I’ve had too many jobs where I felt like I was paid too much for too little work. Getting paid for doing nothing sounded great as a college graduate, but it’s not a great feeling after a while. At Hale Financial Solutions I love what I do and it feels even better when I get paid for it...paid for actually helping people and growing my business.
5. Greater retirement saving flexibility
Retirement planning options abound for small business owners. Besides the typical IRA and Roth IRA options, there are other tools including SEP IRAs, SIMPLE IRAs, Solo 401k plans, and many more.
There are some great things about these plans. First, contribution limits are higher with these plans than regular IRA accounts. In a SIMPLE IRA employees can contribute up to $12,500 in 2018, with a catch-up contribution of an additional $3,000 after age 50. Solo 401k users can contribute up to $18,500 in 2018, with a $6,000 catch-up contribution.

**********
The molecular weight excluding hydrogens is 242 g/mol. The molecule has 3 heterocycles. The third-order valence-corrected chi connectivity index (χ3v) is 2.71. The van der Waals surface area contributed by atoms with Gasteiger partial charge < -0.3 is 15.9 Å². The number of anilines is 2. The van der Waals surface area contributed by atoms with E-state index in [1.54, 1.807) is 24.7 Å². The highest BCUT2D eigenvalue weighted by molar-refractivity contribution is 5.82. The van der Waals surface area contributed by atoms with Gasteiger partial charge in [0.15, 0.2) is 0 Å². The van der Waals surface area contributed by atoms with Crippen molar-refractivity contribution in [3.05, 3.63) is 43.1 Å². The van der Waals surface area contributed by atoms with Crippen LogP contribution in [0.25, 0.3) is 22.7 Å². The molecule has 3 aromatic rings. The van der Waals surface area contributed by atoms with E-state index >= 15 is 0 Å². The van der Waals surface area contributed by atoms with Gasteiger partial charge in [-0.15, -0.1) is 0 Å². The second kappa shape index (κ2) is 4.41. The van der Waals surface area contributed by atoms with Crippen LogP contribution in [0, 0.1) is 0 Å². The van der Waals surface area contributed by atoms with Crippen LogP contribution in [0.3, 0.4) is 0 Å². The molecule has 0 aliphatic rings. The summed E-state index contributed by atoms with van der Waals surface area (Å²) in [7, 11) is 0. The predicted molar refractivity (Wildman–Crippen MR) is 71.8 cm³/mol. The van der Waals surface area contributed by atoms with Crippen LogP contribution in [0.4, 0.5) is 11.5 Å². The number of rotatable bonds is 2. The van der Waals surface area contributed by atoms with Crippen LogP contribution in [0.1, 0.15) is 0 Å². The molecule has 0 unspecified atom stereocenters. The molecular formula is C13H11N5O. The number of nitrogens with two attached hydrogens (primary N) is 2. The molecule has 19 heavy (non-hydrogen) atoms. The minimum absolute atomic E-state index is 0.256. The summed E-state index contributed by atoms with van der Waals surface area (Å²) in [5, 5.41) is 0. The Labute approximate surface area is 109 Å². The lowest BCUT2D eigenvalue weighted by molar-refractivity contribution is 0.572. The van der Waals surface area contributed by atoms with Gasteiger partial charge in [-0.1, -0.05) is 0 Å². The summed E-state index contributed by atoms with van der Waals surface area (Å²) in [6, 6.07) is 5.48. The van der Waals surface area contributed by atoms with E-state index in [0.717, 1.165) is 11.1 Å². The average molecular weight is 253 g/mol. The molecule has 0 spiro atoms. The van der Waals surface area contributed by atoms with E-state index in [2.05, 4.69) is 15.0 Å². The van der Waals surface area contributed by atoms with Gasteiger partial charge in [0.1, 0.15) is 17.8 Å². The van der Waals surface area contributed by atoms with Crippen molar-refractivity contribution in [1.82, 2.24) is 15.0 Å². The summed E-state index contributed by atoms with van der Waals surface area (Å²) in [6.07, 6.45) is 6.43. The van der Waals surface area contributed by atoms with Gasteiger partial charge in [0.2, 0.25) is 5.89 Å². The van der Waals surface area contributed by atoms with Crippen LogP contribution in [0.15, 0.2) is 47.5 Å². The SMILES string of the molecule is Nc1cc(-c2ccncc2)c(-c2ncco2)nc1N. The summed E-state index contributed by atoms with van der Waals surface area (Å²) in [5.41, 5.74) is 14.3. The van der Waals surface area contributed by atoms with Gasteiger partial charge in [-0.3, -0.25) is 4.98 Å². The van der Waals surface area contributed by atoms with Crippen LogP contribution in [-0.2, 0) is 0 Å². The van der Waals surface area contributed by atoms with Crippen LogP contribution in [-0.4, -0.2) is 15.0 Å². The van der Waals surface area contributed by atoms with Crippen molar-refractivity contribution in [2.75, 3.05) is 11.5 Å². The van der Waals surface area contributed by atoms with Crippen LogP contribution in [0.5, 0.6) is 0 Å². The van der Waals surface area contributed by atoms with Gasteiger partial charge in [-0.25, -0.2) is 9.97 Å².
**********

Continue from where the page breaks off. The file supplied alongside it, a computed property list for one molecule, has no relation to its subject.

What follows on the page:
Second, the employer makes a contribution as well. That’s YOUR business! And yes, it’s a deductible business expense. This means your business can reduce its taxable income while also making a contribution to your own retirement savings. Win-win!
A word of caution. Once your small business has full-time employees, the IRS requires them to be eligible participants in most retirement plans. This means you’ll need to “pitch in” to their savings as well as your own, otherwise your contributions could lose their tax deductible status.
I hope this article has given you a valuable look into the benefits of being a business owner. If you’ve ever considered starting a business, I’d encourage you to give it some additional thought in light of this article.
To remain objective, next month I'll discuss some of the downsides of being a business owner. Ownership is great, but it’s not always a picnic.